Florida Panthers: Looking at Anton Stralman’s Possible Pros & Cons

TAMPA, FL - OCTOBER 6: Anton Stralman #6 of the Tampa Bay Lightning is introduced before the home opener against the Florida Panthers at Amalie Arena on October 6, 2018 in Tampa, Florida. (Photo by Scott Audette/NHLI via Getty Images)
TAMPA, FL - OCTOBER 6: Anton Stralman #6 of the Tampa Bay Lightning is introduced before the home opener against the Florida Panthers at Amalie Arena on October 6, 2018 in Tampa, Florida. (Photo by Scott Audette/NHLI via Getty Images) /

On Monday, the Florida Panthers made veteran defenseman Anton Stralman their second free agent signing of 2019, leaving a lot of mixed reaction amongst fans.

This was an issue that I’d talked about months leading up to free agency. The Florida Panthers’ biggest issues last season came on the blue line, and there wasn’t a great selection of defensemen to pick from.

Erik Karlsson re-signed with San Jose and New York traded for RFA Jacob Trouba before July 1st. Jake Gardiner remains unsigned (at time of writing) and Tyler Myers was looking for long-term security, getting a five-year contract with Vancouver.

This left Anton Stralman, a sturdy, old-fashioned defenseman as the best remaining option on the market. Stralman emerged as a quality defenseman as part of the Rangers and grew as one of the regular faces in Tampa Bay’s defensive core over their last few successful seasons.

Stralman ranked as the 16th best free agent in the class by NHL Network, joins from Tampa Bay after five years of service for the Bolts. He had 130 points (29G & 101A) across 355 games for Tampa Bay, a net +80 in plus-minus, averaging 21:53 minutes of ice time per night.

With that, Florida made sure to improve on the blue line by locking up the Swedish defenseman to a three-year, $16.5 million dollar contract work $5.5 million annually. Stralman’s contract expires in the 2023 offseason, in line with Aleksander Barkov, Vincent Trocheck, Frank Vatrano, and Noel Acciari.

Here’s what Panthers GM Dale Tallon had to say about the incoming defenseman:

"“Anton is a veteran two-way defenseman who plays solid hockey and brings a wealth of experience and leadership to our lineup. His knowledge of the game and winning mentality will be a valuable asset for our young defensemen.”"

“Young defenseman” may imply to Mike Matheson, who Tallon alluded to starting with Stralman in training camp.

While Matheson needs someone next to him like Stralman, I’d think that Joel Quenneville evolves Stralman to play with Keith Yandle or Aaron Ekblad to allow them to have more influence offensively.

That’s the first big pro with Stralman. He’s someone who could fit right into this team if the signing works as imagined for Tallon.

Stralman’s always been solid analytically and is well-disciplined, taking no more than 13 penalties over a course of a season as a member of the Lightning.

Stralman has no fear to get down and dirty for the good of his team. With 419 blocks and 474 hits for Tampa, he should provide some solid grit in the Panthers’ defensive core that really lacks a guy of his type. He recorded 131 takeaways and had just 16 giveaways in his final season with the Bolts.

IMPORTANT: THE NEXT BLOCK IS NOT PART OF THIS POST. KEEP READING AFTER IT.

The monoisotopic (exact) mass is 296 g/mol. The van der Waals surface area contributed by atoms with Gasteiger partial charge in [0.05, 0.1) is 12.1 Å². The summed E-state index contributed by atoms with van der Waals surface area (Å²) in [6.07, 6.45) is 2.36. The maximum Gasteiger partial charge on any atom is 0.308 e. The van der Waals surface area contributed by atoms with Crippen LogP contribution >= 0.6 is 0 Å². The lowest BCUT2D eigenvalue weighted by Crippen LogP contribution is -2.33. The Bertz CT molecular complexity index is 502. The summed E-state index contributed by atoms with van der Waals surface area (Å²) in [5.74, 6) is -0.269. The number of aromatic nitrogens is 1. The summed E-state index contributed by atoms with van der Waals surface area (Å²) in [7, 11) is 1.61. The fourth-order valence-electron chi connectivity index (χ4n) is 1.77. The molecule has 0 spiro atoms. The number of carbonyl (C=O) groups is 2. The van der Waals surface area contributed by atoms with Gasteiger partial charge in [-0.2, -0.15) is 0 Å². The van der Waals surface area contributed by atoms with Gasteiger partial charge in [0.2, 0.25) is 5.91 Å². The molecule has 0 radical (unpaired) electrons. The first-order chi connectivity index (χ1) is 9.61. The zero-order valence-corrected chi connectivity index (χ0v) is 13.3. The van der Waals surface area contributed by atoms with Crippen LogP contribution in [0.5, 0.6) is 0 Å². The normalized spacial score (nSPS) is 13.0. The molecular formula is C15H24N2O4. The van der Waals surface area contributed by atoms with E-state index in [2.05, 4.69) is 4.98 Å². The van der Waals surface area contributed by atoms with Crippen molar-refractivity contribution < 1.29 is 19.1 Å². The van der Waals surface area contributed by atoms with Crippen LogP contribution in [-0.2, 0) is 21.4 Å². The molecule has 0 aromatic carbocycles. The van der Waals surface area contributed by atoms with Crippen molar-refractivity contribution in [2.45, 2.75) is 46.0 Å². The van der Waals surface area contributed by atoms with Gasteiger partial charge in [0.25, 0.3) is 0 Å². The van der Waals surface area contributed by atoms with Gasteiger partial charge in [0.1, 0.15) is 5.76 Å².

Stralman also comes in as the Panthers’ best defenseman for shorthanded situations. Tampa Bay used him and Ryan McDonagh as their top pair on the penalty kill last season, and he’ll definitely assume that same role with the Cats.

A sneaky bonus in Stralman’s game is his influence on the power play. He wasn’t anywhere near a first choice, with Victor Hedman and Mikhail Sergachev taking on the majority of the minutes on the man advantage, but Stralman did tally 30 of his 101 assists on the power play.

His impact could be felt in the locker room and on the ice as a leader. He’s been in a winning culture for this entire decade, whether in New York or Tampa Bay, and he can help influence this winning culture in South Florida.

He’s never faced any kinds of “locker room cancer” labels from any of his four NHL teams and could be a very big figure for a lot of the Panthers’ young core both on and off the ice.

Now, let’s talk cons, and if you follow Panthers Twitter, there were a lot of them. For starters, Stralman is on the wrong side of thirty.

He will be 33 when the season begins and 36 when his contract ends. To expect valuable top-four quality next season is the norm, but expecting this from all three seasons is unreasonable.

It’s not impossible as some defenseman are able to stay efficient into their middle thirties, but a physical guy like Stralman may struggle.

Stralman is also coming off a foot injury that saw him miss 35 games last season. While he only missed just 20 games since 2013, the injury is a lot more worrisome now at his older age.

Finally, the issue that most people were upset about is the contract that was given. The contract makes Stralman the third-highest paid defenseman on the team at 32 (to be 33 in August) at $5.5 million in AAV, a pay rise of around $750,000.

This contract has the potential to be a terrible deal towards the end of his contract. Next season, Florida will have Evgenii Dadonov and Mike Hoffman hitting the open markets as UFAs (as well as Henrik Borgstrom as an RFA), and will have roughly $14 million to bring them back.

Next. Brett Connolly Improves the Third Line. dark

Stralman’s contract limits the Panthers’ cap flexibility going forward, but the Panthers may have landed the guy they needed to push deep into the playoffs.